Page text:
It took Alejandro González Iñárritu considerable persuasion to present his new piece of work at this year’s Cannes Film Festival. “It’s not cinema,” explains the Oscar-winning Mexican director of Birdman and The Revenant. And he’s not just being modest. Seven minutes in duration, and more of an installation piece than a conventional short film, it’s a curio on the programme, and needs a set-up so specific that you have to be driven about 20 minutes away from the Croisette to see it.
A large hangar beckons, with a walled-off section inside. The wall is of note: it’s a reclaimed, rusted section from the original border wall between Mexico and Arizona, which has since been replaced, and could be rethought again if Donald Trump’s threatened construction comes good.
One at a time, visitors are led in. You take your shoes and socks off in a steel holding cell, and wait for an alarm to sound. Through the next door is the hub of the business: a square space, the size of a volleyball pitch, covered in sand. Two technicians await with an Oculus Rift virtual reality headset to place over your skull. And from blackness, a landscape starts to emerge.
It is a xeric shrubland, close to dawn, in or around the Sonoran Desert. You turn your head and see it in 360°. More than this, you walk around in it, barefoot. The headset is attached to a thick wire hanging from the ceiling. To stop you hitting a wall, the technicians give you a gentle tug on the back to warn of getting near one. But within these constraints, you have free rein to explore. I went straight up to a shrub and tried to touch it. No hand appeared where I normally have a hand. This was unsettling. It takes a minute or two to get used to it.
“Nobody has ever done it the same way,” explains Iñárritu afterwards. The crew keep tabs on your behaviour. Out of the mountains, a gaggle of human shapes approach you, without registering your presence. These are recognisably immigrants, and in bad shape, hobbling and trying to carry their children through the murk. When you get close, you realise that they are virtual, not real, rendered with high-end computer graphics. And when you get closer still, bobbing your headset inside them, you see a beating heart and red innards.
Suddenly, a helicopter with a blinding searchlight appears overhead, and humvees pull up. The immigrants are ordered at gunpoint to crouch down in the dirt. I go weak at the knees and join them. “Most people crouch down when they’re told to,” says the director. The illusion is so convincing that it’s scary, and there’s little scarier than being ordered into the dirt at gunpoint, in the near-dark of a barren wilderness thousands of miles from safety.
The title of the piece is Carne y Arena, which translates as “Flesh and Sand”. It also has a subtitle: “Virtually present, Physically invisible”. And what’s key to it is not that you feel you’re in the same boat as these terrified exiles, but that you’re fully aware of all the ways in which you’re not in the same boat at all.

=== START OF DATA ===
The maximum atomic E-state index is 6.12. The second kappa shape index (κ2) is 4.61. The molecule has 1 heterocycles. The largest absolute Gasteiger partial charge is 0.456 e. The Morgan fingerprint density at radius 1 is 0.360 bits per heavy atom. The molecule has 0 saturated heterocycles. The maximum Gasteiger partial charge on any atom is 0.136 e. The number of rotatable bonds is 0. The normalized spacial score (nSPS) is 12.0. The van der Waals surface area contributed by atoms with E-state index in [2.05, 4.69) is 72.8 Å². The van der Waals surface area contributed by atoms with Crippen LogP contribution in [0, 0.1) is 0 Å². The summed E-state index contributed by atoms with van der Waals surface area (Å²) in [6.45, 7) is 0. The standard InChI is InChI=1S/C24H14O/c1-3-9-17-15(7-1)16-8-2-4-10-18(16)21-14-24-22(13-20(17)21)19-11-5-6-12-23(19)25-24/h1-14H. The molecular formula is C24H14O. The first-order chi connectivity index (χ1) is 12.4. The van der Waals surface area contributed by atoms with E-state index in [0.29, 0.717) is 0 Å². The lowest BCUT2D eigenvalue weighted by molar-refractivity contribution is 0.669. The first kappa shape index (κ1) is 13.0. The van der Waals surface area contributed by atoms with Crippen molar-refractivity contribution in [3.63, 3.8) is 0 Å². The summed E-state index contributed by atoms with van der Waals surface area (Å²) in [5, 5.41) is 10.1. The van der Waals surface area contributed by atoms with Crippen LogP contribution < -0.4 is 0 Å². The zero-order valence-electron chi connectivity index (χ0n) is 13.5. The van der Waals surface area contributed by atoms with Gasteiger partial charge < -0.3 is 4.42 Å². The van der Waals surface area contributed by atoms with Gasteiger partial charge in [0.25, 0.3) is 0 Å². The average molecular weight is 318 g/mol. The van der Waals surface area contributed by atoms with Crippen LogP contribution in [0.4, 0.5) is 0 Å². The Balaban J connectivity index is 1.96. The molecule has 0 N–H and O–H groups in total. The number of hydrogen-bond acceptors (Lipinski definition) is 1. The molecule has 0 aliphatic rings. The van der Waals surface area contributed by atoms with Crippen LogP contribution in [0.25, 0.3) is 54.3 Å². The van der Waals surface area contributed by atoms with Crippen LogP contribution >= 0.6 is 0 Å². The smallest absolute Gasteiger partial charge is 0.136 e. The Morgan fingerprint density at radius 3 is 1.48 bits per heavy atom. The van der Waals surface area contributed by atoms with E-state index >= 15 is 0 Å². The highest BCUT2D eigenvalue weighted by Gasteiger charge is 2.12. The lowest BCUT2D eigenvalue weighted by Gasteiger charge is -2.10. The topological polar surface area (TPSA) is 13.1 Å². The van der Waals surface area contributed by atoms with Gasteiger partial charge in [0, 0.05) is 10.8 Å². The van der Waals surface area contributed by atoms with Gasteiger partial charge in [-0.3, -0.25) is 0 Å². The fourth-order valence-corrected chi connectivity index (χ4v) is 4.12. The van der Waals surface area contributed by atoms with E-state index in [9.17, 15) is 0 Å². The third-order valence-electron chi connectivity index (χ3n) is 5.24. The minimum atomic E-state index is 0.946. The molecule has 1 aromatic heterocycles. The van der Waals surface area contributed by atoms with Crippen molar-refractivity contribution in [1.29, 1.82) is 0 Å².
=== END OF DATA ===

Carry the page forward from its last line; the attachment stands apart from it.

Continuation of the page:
You feel sand on your feet, but nothing hard, prickly, or perilous. You are not freezing. You don’t feel a gunbarrel in your back or the ache of days without sleep. In a gimmick of the software that could easily pass unnoticed, you’re able to cast a shadow, by passing in front of the humvee headlights, or blocking the torch-beam a patrol officer is shining in someone’s face. But a shadow, that least indelible or tactile of human impressions, is the only impact you’re able to make on this rendered environment, or indeed on the story enfolding.
The characters in this short piece are based on specific people – immigrants to the USA whom Iñárritu found to recreate their ordeals in the desert, synthesising their stories into one illustrative set-piece. After you leave the chamber, you see their video portraits on the way out, and can read their testimonies (to use that Hollywood term “backstories” feels infinitely too glib). They speak of desperation, and relief to have even got through alive.
If you’re familiar with Iñárritu’s film work, you may also be reminded of that section in Babel, when Adriana Barraza’s character is stranded in the desert at night and pleads with the border patrol to listen. As a subject, immigration is more on Iñárritu’s mind than ever, under Trump, and it’s hard not to see this piece as a plea for empathy, in a political climate which wants to demonise these souls and expressly describes them all as “rapists”. He has no intention of it being profitable, or released in any way for commercial gain. He has also witnessed a rare variety of responses from the people invited in. “Some people try to put their arms around the immigrants. Some hide behind the officers. Someone started screaming at the top of their lungs.”
Cannes director Thierry Frémaux saw the piece in Los Angeles and pressed Iñárritu to create this version alongside his festival, insisting on the cinematic core of the experience. But it’s very different from the whole idea of cinema, as Iñárritu knows well and articulates precisely. “Film is frame,” he puts it, “and length of take, and juxtaposition in the editing. This is none of that.” Perhaps it’s more that the viewer has unique autonomy to make those decisions for themselves, deciding what to take in, and for how long, and whether to obey the directives of sound design and dialogue which Iñárritu has used to give it structure.
It’s not cinema as we’ve ever known it, that’s for sure. “It’s its own medium,” Iñárritu likes to say. Just as those early film viewers freaked out when the Lumière Brothers premiered "L'Arrivée d'un Train en Gare de La Ciotat" in 1896, it ambushes your sensibilities as the first thing of its kind. But it’s a serious endeavour, far from a demo reel, because it wants you to walk like a phantom into these lived experiences, jolting you into reflection because it was someone else, and not you, who lived them.